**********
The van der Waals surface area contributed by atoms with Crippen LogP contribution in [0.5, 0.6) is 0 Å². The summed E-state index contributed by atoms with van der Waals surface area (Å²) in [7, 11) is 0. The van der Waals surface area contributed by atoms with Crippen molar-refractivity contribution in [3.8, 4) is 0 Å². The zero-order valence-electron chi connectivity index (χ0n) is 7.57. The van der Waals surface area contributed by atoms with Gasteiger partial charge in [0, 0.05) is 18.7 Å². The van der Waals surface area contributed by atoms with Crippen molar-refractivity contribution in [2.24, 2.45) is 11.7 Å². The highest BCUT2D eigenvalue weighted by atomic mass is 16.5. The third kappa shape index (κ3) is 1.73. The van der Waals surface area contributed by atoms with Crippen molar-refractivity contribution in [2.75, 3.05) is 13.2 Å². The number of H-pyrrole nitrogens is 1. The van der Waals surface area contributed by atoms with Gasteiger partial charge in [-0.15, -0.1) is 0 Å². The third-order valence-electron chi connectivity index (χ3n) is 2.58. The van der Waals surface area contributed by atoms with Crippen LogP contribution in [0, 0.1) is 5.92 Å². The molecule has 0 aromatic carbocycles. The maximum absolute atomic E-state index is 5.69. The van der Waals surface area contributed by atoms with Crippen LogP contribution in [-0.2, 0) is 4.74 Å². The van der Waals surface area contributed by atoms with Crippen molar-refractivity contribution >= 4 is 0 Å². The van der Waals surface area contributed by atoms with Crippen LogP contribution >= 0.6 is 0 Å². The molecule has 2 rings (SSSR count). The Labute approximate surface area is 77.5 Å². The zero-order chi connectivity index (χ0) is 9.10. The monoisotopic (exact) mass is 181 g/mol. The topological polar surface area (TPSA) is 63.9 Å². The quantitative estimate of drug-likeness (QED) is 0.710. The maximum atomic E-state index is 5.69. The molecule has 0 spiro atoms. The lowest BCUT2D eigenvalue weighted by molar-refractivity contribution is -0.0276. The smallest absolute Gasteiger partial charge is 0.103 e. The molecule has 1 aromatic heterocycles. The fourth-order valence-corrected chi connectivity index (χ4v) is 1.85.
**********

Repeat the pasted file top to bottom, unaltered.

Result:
The van der Waals surface area contributed by atoms with Crippen LogP contribution in [0.5, 0.6) is 0 Å². The summed E-state index contributed by atoms with van der Waals surface area (Å²) in [7, 11) is 0. The van der Waals surface area contributed by atoms with Crippen molar-refractivity contribution in [3.8, 4) is 0 Å². The zero-order valence-electron chi connectivity index (χ0n) is 7.57. The van der Waals surface area contributed by atoms with Gasteiger partial charge in [0, 0.05) is 18.7 Å². The van der Waals surface area contributed by atoms with Crippen molar-refractivity contribution in [2.24, 2.45) is 11.7 Å². The highest BCUT2D eigenvalue weighted by atomic mass is 16.5. The third kappa shape index (κ3) is 1.73. The van der Waals surface area contributed by atoms with Crippen molar-refractivity contribution in [2.75, 3.05) is 13.2 Å². The number of H-pyrrole nitrogens is 1. The van der Waals surface area contributed by atoms with Gasteiger partial charge in [-0.15, -0.1) is 0 Å². The third-order valence-electron chi connectivity index (χ3n) is 2.58. The van der Waals surface area contributed by atoms with Crippen LogP contribution in [0, 0.1) is 5.92 Å². The molecule has 0 aromatic carbocycles. The maximum absolute atomic E-state index is 5.69. The van der Waals surface area contributed by atoms with Crippen LogP contribution in [-0.2, 0) is 4.74 Å². The van der Waals surface area contributed by atoms with Crippen molar-refractivity contribution >= 4 is 0 Å². The van der Waals surface area contributed by atoms with Crippen LogP contribution >= 0.6 is 0 Å². The molecule has 2 rings (SSSR count). The Labute approximate surface area is 77.5 Å². The zero-order chi connectivity index (χ0) is 9.10. The monoisotopic (exact) mass is 181 g/mol. The topological polar surface area (TPSA) is 63.9 Å². The quantitative estimate of drug-likeness (QED) is 0.710. The maximum atomic E-state index is 5.69. The molecule has 0 spiro atoms. The lowest BCUT2D eigenvalue weighted by molar-refractivity contribution is -0.0276. The smallest absolute Gasteiger partial charge is 0.103 e. The molecule has 1 aromatic heterocycles. The fourth-order valence-corrected chi connectivity index (χ4v) is 1.85.